Wiggles for 3 to 5 year olds: Summer Ideas for Motor Development

Summer is on its way, which means for many parents across the United States more time with kids. Yearly preschool and other fall and winter programs are over, so now you are on your own in your quest to keep your children occupied. You probably have building up an arsenal of summer activities during these hibernation months, and you probably think that you have those long, 3 months handled. Then, the first two days of summer pass and you have used up every single idea and you are now left high and dry with children who are driving you crazy.

Time to switch the gears. From an occupational therapy standpoint, there are endless amounts of summer activities that you could apply in order to get your children moving. OTs are all about the goals, and there is much truth in being able to utilize your time wisely with your children if you have goals in mind. Children from the ages of 3 to 5 years old are very busy growing and learning. Parents can facilitate that growth by implementing activities during the summer schedule.

In order to keep things simple, let’s only focus on a child’s motor development. This means developing skilled movement patterns in order to participate in daily tasks that are the most meaningful or necessary for a particular age group. Motor development is broken down into fine motor (using fine movements of the hands) and gross motor (using large muscle groups to perform bigger movements) development. According to the CDC (2019), typical growing children between the ages of 3 to 5 should be able to do the following:

3 years:

  • Climbs well
  • Runs easily
  • Pedals a tricycle (3-wheel bike)
  • Walks up and down stairs, one foot on each step

4 years:

  • Hops and stands on one foot up to 2 seconds
  • Catches a bounced ball most of the time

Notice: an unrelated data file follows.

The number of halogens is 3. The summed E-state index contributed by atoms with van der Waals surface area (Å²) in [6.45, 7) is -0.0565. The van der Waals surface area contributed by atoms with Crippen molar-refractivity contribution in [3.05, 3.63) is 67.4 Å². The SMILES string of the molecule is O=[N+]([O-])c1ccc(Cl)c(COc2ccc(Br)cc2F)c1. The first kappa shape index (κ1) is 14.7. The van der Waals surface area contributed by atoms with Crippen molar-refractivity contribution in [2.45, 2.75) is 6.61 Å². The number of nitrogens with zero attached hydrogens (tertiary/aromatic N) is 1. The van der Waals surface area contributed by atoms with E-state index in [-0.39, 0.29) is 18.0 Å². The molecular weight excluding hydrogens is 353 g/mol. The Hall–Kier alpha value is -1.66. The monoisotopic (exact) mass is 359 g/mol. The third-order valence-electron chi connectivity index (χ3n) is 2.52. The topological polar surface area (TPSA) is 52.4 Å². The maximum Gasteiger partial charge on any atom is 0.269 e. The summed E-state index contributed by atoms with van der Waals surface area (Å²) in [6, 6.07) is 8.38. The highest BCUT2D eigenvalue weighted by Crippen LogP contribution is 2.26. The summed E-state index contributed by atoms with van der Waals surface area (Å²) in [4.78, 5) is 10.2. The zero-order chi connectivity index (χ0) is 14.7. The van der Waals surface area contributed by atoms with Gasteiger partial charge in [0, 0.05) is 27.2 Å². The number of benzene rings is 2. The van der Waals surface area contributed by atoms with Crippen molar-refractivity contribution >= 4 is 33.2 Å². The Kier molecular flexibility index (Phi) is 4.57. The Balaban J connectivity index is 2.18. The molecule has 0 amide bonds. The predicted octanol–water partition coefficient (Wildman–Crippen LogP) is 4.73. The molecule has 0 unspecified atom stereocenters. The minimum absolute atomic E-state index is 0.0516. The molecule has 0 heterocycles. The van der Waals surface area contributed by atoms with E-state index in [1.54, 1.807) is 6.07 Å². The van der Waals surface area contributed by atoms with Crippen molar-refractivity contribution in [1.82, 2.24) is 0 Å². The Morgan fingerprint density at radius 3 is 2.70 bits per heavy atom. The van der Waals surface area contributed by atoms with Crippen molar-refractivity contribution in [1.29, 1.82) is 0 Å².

• Pours, cuts with supervision, and mashes own food

5 years:

  • Stands on one foot for 10 seconds or longer
  • Hops; may be able to skip
  • Can do a somersault
  • Uses a fork and spoon and sometimes a table knife
  • Can use the toilet on her own
  • Swings and climbs

Of course, the CDC is not the only foundation that provides developmental milestones information so parents should do their research and review all sorts of developmental charts. If your child appears behind or delayed in some motor performance skills, this is not always a sign of alarm. However, parents should make themselves aware about their own children’s development so that in the event there is a concern then help can be provided early on. This is an essential growing period that prepares children for more complex tasks outside of the home including school and community programs.

Rather than going down the bullet point list and making your child follow a rigid activity agenda, consider using some of the following tips to foster your child’s motor growth:

  • Set up play dates: It is hard when you’re a parent of very young children, and getting out of the house every day can be a terrible hassle. However, scheduling play dates can be very beneficial for your child’s development. Purposefully have your child hang out with other children who are at similar or even higher motor development levels. It is astounding how much children learn from each other by simply watching each other move around in their environment.
  • Go to the playground: If you do not have that swing set or jungle gym in your backyard, go to your local playground. It’s free and full of obstacles that can appropriately challenge your child to move (hopping, jumping, ducking, climbing, crawling, etc.). If you are capable, join them and play on the equipment with your child. Make a habit out of “playground hopping” so that your child can utilize new and different obstacles each week.
  • Take your children on picnics: Schedule a time during a nice afternoon where you can take your children on a picnic. Load your basket with fun foods with a variety of textures. Let your child help with setting up the picnic area including passing out plates and plastic ware, laying out the blanket, pouring the drinks, etc. It doesn’t have to be perfect and yes, your child will probably spill things. However, it gives your child exposure and opportunity to practice meal prep and self-feeding demands.
  • Send your children outside no matter what the weather looks like: With the exception of severe weather and hail, let your child go outside no matter what type of precipitation is coming out of the sky. Have them dress appropriately by donning and doffing weather-appropriate clothing. This gives children lots of practice in self-dressing tasks, manipulating buttons and zippers, lining up Velcro, tying shoes, etc.

References

Learn the Signs. Act Early. Important Milestones (2019). Center for Disease Control and Prevention. https://www.cdc.gov/ncbddd/actearly/milestones/milestones-5yr.html. Viewed on March 27, 2019.